Make your inner voice your friend, not your foe

The Lead Change Group is a global, virtual community dedicated to instigating a leadership revolution, one leader at a time. Lead Change Group, a division of Weaving Influence, publishes twice monthly with SmartBrief. Today's post is by Brenda Wensil.

Our career journeys encounter many obstacles. Surprisingly, the biggest of these is not the external kind: money, resources, time. These are significant. But turns out it’s the internal barriers that can make us or break us. These are thinking patterns that create doubt or downright inaccurate perceptions of ourselves and our situations. 

This internal barrier is our inner voice. And it can be our biggest foe. It is the voice in our heads that sends messages, sometimes subtle other times blatant, that sound like this: “What if I fail?” “What if I’m not ready or not good enough?” “What if I can’t handle this?” “What if I’m not as smart as the next person (insert any name here)?” 

We call these messages limiting beliefs because they can hold us back from achieving our goals and operating as our best selves. A leading authority on the power of positive intelligence, Shirzad Chamine, says beliefs and how they influence our behavior is why only 20% of team and individuals actually achieve their true potential. Or rather, why 80% do not.

A woman we recently coached was in line for the next chief operating officer role for a large technology organization. Despite being the lead candidate for the role, she seemed hesitant. When asked what was holding her back, she said she didn’t think she’d had enough experience in her current role and that her colleague Ted, who was also in the running for the job, had more time with the company and knew the C-suite. He might be a better fit for the job, she determined.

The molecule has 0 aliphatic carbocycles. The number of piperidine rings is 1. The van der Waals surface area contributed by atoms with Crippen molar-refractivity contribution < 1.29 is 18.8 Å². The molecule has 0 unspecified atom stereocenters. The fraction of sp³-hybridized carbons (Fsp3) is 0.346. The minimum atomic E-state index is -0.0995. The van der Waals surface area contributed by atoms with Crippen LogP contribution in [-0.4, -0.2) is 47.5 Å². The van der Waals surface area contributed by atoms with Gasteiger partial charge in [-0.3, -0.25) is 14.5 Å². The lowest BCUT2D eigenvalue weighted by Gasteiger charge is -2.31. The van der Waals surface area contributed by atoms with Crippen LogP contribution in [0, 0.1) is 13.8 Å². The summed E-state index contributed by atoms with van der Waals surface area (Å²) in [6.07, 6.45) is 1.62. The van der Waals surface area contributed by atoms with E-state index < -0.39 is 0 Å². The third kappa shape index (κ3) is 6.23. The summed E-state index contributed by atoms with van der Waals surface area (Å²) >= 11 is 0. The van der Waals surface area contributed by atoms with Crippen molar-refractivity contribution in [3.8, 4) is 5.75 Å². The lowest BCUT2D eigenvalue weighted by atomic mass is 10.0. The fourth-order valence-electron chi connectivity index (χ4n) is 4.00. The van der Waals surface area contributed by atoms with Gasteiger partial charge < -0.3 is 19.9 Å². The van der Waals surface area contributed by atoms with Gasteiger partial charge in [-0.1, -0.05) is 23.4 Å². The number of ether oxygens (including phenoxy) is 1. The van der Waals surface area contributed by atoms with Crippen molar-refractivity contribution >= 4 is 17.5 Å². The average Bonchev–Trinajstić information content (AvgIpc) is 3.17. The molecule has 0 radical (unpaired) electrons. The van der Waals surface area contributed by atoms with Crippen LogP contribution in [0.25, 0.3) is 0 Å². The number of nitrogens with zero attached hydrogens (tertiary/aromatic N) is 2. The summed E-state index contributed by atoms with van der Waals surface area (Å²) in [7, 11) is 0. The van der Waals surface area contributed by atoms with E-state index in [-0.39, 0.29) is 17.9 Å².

Her limiting belief of “I’m not qualified, not ready, and someone else is better” nearly eliminated her from the role before she’d even stepped into the opportunity.  Fortunately, she changed those beliefs to “I have great experience with this company and know the industry as well or better than anyone else. I am the best choice for this role.” She began to “see” success on her own terms. She was promoted into the role and has operated at a high level with less anxiety for some time.

The mind affects behavior. Our thinking patterns are like well-developed muscles. It takes time and focus to train and adjust them to new movements, new thoughts and messages.

Make your inner voice your friend by changing out the old messages for newer, more powerful and enabling ones. Here are some ways to do this:

  • Think back to a time when you were successful. Remember what it took on your part to create that success. Write down the key message or takeaway from that success, such as, “I am really good at leading the team” or “I bring years of experience in this area (strategic thinking, or planning, or risk management, whatever area you see).”
  • Pull out old feedback or a 360-degree report. Read through and focus on what others have identified as your strengths. Craft a new message to replace an old limiting belief.
  • Keep an accomplishments log. Do you have a "brag folder" or a place where you can save glowing/complimentary feedback emails? If not, start one. If so, pull them out and read. Develop new and empowering messages. Each time the old, limiting messages surface in your head, stop and insert the new message.

We are bombarded with negativity, and those tapes are easy to hear especially when we are stressed or facing big challenges and opportunities. You have to go in search of the good stuff. So, find it, have it ready, craft a new tape, and let it make you more confident and assertive.

Don’t let the old tapes limit you. There are more than enough external hurdles in our path.

Prevent your thinking patterns from being the formidable foes they can be. Make your inner voice your friend -- and win.

 

Brenda Wensil, a partner with Flynn Heath Holt, is an executive leader and certified and accredited coach with expertise in building collaborative partnerships, developing teams and leveraging cross organizational structures to improve leader performance and drive results. Flynn Health Holt’s new book, "The Influence Effect: A New Path to Power for Women Leaders," explores the effect of self-doubt and other barriers while providing strategies to women to drive their success.

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